Here is a shot of Laura holding the purse. Note how I worked her initials into the design, as well as her favorite colors:


The purse 'works': If you look closely, the small 'plate' on the top is the clasp. Once that is removed, the purse opens and has two compartments inside, large enough for some cash, ID, and a (small) cell phone.

Here is a little diagram to show how it opens (imagine viewing the purse from the side):


Although this was built quite early in my return to LEGO, it remains one of my favorite creations. Unfortunately, I didn't get a chance to photograph it properly before giving it to Laura, and she now lives in Ireland, so it's unlikely I will get another chance soon. Hopefully, these photos and the accompanying description will give you at least a little bit of an idea regarding the coolest purse on the planet.


Saturday, July 12, 2008

Roy's First Serious Creation!

My first serious LEGO creation was a mosaic of our nephew, E. Trust Decatur, which was created for Trust's first birthday. The mosaic was constructed in the Spring of 2005:

Although the main technique - one 1 x 1 brick per pixel, for a 96 x 96 pixel photo, is pretty standard, I did incorporate one innovation: Two layers of plates under the bricks in order to provide 'relief' to the portrait. You can see the layers of plates here:

And here is a close-up of one of the eyes in the finished product, which shows how the relief worked:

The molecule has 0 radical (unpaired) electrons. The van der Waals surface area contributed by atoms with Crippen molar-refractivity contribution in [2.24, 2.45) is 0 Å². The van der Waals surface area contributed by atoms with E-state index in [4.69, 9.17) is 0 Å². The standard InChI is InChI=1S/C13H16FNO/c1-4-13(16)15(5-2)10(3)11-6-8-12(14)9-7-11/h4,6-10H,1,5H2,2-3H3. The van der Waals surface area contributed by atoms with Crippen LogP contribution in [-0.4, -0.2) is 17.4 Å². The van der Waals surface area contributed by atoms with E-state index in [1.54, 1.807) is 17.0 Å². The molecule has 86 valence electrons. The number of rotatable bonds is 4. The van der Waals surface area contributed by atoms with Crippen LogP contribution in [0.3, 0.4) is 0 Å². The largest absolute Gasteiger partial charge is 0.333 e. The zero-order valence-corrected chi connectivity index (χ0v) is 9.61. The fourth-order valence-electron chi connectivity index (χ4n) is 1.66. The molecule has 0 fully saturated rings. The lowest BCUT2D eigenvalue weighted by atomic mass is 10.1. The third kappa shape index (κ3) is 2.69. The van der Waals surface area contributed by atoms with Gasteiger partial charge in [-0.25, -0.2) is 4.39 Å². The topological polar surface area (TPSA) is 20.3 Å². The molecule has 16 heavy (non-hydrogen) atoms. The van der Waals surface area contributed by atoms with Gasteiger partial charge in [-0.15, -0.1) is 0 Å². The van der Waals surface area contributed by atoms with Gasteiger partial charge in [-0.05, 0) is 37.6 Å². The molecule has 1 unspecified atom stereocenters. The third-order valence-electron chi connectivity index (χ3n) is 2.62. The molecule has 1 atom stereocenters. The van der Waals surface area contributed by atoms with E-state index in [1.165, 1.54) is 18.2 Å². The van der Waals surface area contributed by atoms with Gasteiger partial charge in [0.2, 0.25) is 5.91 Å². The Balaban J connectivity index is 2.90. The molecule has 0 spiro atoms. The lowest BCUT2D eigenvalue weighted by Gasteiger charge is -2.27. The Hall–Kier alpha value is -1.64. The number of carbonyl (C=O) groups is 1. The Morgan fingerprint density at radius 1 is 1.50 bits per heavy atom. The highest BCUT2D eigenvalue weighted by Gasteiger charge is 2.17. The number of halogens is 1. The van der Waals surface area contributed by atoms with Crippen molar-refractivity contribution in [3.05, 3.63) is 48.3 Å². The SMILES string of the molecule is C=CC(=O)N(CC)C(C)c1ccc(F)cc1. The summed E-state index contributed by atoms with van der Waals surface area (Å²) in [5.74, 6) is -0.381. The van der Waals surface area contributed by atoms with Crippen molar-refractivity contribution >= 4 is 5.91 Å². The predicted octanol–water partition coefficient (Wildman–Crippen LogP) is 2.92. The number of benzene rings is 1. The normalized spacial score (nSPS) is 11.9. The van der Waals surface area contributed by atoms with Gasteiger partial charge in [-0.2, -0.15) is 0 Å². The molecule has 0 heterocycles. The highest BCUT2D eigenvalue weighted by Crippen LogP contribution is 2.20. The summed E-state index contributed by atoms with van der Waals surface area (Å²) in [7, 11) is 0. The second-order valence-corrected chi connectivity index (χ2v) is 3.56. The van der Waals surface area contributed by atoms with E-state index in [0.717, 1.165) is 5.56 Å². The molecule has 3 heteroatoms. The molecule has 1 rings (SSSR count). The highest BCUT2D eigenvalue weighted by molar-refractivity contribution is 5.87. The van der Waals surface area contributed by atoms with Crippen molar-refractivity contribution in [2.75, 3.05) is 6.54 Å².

As already mentioned, I started this mosaic early in 2005, and it was completed by Trust's birthday (in May). I began this project thinking that it would be a one-time thing - that I would do a single LEGO mosaic, and then move on to something else. Instead, by the time I finished this, I had amassed tens of thousands of bricks, entered online LEGO building contests, and had already booked tickets to BrickFest in the following Autumn!

This build was educational for me, and not only for demonstrating how addictive LEGO as a hobby can be. Since this was a gift for family members who are not LEGO enthusiasts, I glued it. This caused serious complications, including exacerbating the warping that mosaics of this size tend to suffer from, even when they are not glued. As a result, the final product has proven difficult to frame or hang in an aesthetically pleasing manner, although we are hoping to solve that problem eventually.


Friday, July 11, 2008


Oops, a horrible oversight!

With all that talk in the previous post about engraved bricks, there is no excuse for not putting in a plug for the Brick Engraver himself (and friend of ours): Tommy Armstrong. His website is located at:

(That's He does great work - check it out!

Roy and Alice

In The Beginning...

This is the first post on our new blog. Basically, we have started this blog in order to share our LEGO creations with family and friends, as well as to showcase the creations of these same friends and family.